F1: Hamilton and Verstappen fans continue abusive behavior war on social media

Research studies by The Female Driver and Pareto labs have revealed harrowing details of the level of abuse Max Verstappen continues to receive as he continues to school Lewis Hamilton.

Lewis Hamilton fans are to blame, and Max Verstappen fans are now returning the favor.

The toxic fandom in F1 has been growing since 2021, and it has reached an alarming level recently. Verstappen, alongside Lewis Hamilton, has been one of the biggest targets of online abuse in the last two years.

In the report, it was revealed that out of 100,000 comments made about Verstappen between October and November, 20% were abusive. Out of these 100,000 comments, 9% were termed “high risk” for their abusive nature. Overall, 16,500 comments were considered toxic, while 4,500 were considered severely toxic.

A lot of these comments were made in the aftermath of the races in Singapore and Brazil. The proximity of events like Red Bull’s cost cap breach report or Verstappen disobeying team orders to let Sergio Perez through added fuel to the fire.

F1’s reputation at stake on multiple fronts

In addition to the online abuse problem that continues unabated, Formula 1 CEO Stefano Domenicali says he is “more than nervous” about how the sport’s reputation may be affected in future, if another team breaches the sport’s budget cap.

Red Bull Team principal Christian Horner estimated that the penalty they received for the 2021 cost cap breach could cost them up to half a second per lap this year as per his early estimates after the punishment was handed down.

“That’s a good question because if you hear teams, everyone has a different opinion,” Domenicali told Sky Sports’ Martin Brundle in a pre-season interview.

“Of course the debate is really relevant for the Federation to tackle that because I want to respect the role that we have. We are the commercial rights holder, they are the regulator, and I think that when we’re talking about penalties that, by the way, were discussed within the teams when the financial regulations were being done, has been always a debate.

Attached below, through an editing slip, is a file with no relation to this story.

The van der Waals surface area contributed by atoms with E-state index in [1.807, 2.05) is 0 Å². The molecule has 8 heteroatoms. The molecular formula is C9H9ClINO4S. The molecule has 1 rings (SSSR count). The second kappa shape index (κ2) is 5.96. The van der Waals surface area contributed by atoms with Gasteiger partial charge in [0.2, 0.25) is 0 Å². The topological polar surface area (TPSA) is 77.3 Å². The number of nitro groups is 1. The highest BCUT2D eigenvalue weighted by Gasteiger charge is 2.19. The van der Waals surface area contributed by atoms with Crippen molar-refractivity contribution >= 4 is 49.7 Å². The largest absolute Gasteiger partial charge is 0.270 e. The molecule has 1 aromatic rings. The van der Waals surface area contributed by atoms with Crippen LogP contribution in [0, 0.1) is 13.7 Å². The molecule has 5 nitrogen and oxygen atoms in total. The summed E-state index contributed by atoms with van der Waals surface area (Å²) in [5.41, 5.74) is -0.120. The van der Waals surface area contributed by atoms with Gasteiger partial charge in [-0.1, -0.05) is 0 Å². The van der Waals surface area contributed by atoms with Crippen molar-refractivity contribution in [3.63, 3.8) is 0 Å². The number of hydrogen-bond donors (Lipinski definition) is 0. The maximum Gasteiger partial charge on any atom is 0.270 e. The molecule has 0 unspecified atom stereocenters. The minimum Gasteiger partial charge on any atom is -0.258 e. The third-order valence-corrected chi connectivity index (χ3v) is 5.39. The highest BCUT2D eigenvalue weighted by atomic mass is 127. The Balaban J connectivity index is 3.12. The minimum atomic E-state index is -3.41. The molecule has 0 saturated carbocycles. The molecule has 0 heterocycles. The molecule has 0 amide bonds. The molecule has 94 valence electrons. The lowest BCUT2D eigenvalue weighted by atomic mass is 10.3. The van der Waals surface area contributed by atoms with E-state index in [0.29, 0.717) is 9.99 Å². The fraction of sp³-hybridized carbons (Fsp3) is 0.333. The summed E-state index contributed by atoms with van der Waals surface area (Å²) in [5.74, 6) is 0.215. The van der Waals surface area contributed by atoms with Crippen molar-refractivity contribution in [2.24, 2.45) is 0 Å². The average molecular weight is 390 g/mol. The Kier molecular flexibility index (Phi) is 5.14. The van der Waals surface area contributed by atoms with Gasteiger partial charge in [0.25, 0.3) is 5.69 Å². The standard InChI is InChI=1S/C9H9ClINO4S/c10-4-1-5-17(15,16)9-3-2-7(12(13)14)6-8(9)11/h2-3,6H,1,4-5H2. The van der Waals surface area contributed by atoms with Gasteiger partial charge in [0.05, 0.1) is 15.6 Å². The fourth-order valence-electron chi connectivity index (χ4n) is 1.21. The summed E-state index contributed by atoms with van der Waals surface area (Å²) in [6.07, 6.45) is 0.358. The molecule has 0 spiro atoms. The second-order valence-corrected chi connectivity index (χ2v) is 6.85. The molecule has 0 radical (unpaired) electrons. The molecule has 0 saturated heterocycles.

“I mean, it is a financial penalty with regard to a sporting penalty more than one or the other. So I think that is a point of which I see there will be a lot of attention this year.

“I see that first of all, we don’t have to forget one thing that the step change of financial regulation for one has been a step change in the governance of the sport. And I was thinking that we could have even more problems to manage [this] because the dimension of the complexity, it is really huge.

With regard to another team possibly breaching the cost cap, Domenicali responded:

“Well, I think that is a point of attention mainly because what we have discussed together is that for the credibility to support this kind of action to check if everyone is respecting that rule, [it] has to be done earlier than later,” he said.

“So we are discussing and this is on the FIA’s side to make sure that the control and the certification will be done much earlier because the effect, if some teams will be out of it, has to be done properly in as short a time as possible to be more credible.

“We see other sports that are tackling the financial regulation with, my opinion, too long a time for a reaction – and this is not good.”